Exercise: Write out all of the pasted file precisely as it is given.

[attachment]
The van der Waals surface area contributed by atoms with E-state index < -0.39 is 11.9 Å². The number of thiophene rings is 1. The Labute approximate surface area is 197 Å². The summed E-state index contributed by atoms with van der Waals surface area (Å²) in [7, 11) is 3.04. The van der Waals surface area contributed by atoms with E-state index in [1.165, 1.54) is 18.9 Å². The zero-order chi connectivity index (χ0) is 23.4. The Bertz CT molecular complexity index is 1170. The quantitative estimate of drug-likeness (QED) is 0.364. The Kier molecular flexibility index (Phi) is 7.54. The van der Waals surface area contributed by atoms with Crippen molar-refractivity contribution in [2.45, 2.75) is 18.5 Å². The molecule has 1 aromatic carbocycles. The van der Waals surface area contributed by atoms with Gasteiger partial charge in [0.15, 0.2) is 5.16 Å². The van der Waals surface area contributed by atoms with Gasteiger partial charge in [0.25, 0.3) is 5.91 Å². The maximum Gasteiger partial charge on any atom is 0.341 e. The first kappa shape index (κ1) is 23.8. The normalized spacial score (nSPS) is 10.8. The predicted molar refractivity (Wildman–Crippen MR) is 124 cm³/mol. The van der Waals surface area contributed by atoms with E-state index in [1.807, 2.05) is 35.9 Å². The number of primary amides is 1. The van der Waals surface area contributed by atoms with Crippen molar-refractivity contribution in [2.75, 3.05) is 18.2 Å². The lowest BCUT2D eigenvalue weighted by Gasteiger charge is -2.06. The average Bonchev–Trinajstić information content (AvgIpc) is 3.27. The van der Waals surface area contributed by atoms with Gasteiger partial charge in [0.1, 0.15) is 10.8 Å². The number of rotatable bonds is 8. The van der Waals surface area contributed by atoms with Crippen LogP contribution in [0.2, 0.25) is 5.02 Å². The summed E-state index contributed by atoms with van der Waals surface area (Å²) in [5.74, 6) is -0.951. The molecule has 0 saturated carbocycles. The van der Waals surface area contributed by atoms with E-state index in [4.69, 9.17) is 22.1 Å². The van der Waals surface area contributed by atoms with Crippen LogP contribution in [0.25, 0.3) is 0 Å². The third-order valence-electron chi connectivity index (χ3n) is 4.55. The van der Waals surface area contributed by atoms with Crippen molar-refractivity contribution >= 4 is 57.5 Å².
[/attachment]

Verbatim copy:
The van der Waals surface area contributed by atoms with E-state index < -0.39 is 11.9 Å². The number of thiophene rings is 1. The Labute approximate surface area is 197 Å². The summed E-state index contributed by atoms with van der Waals surface area (Å²) in [7, 11) is 3.04. The van der Waals surface area contributed by atoms with E-state index in [1.165, 1.54) is 18.9 Å². The zero-order chi connectivity index (χ0) is 23.4. The Bertz CT molecular complexity index is 1170. The quantitative estimate of drug-likeness (QED) is 0.364. The Kier molecular flexibility index (Phi) is 7.54. The van der Waals surface area contributed by atoms with Crippen molar-refractivity contribution in [2.45, 2.75) is 18.5 Å². The molecule has 1 aromatic carbocycles. The van der Waals surface area contributed by atoms with Gasteiger partial charge in [0.15, 0.2) is 5.16 Å². The van der Waals surface area contributed by atoms with Gasteiger partial charge in [0.25, 0.3) is 5.91 Å². The maximum Gasteiger partial charge on any atom is 0.341 e. The first kappa shape index (κ1) is 23.8. The normalized spacial score (nSPS) is 10.8. The predicted molar refractivity (Wildman–Crippen MR) is 124 cm³/mol. The van der Waals surface area contributed by atoms with E-state index in [1.807, 2.05) is 35.9 Å². The number of primary amides is 1. The van der Waals surface area contributed by atoms with Crippen molar-refractivity contribution in [2.75, 3.05) is 18.2 Å². The lowest BCUT2D eigenvalue weighted by Gasteiger charge is -2.06. The average Bonchev–Trinajstić information content (AvgIpc) is 3.27. The van der Waals surface area contributed by atoms with Gasteiger partial charge in [0.1, 0.15) is 10.8 Å². The number of rotatable bonds is 8. The van der Waals surface area contributed by atoms with Crippen LogP contribution in [0.2, 0.25) is 5.02 Å². The summed E-state index contributed by atoms with van der Waals surface area (Å²) in [5.74, 6) is -0.951. The molecule has 0 saturated carbocycles. The van der Waals surface area contributed by atoms with E-state index in [4.69, 9.17) is 22.1 Å². The van der Waals surface area contributed by atoms with Crippen LogP contribution in [0.25, 0.3) is 0 Å². The third-order valence-electron chi connectivity index (χ3n) is 4.55. The van der Waals surface area contributed by atoms with Crippen molar-refractivity contribution >= 4 is 57.5 Å².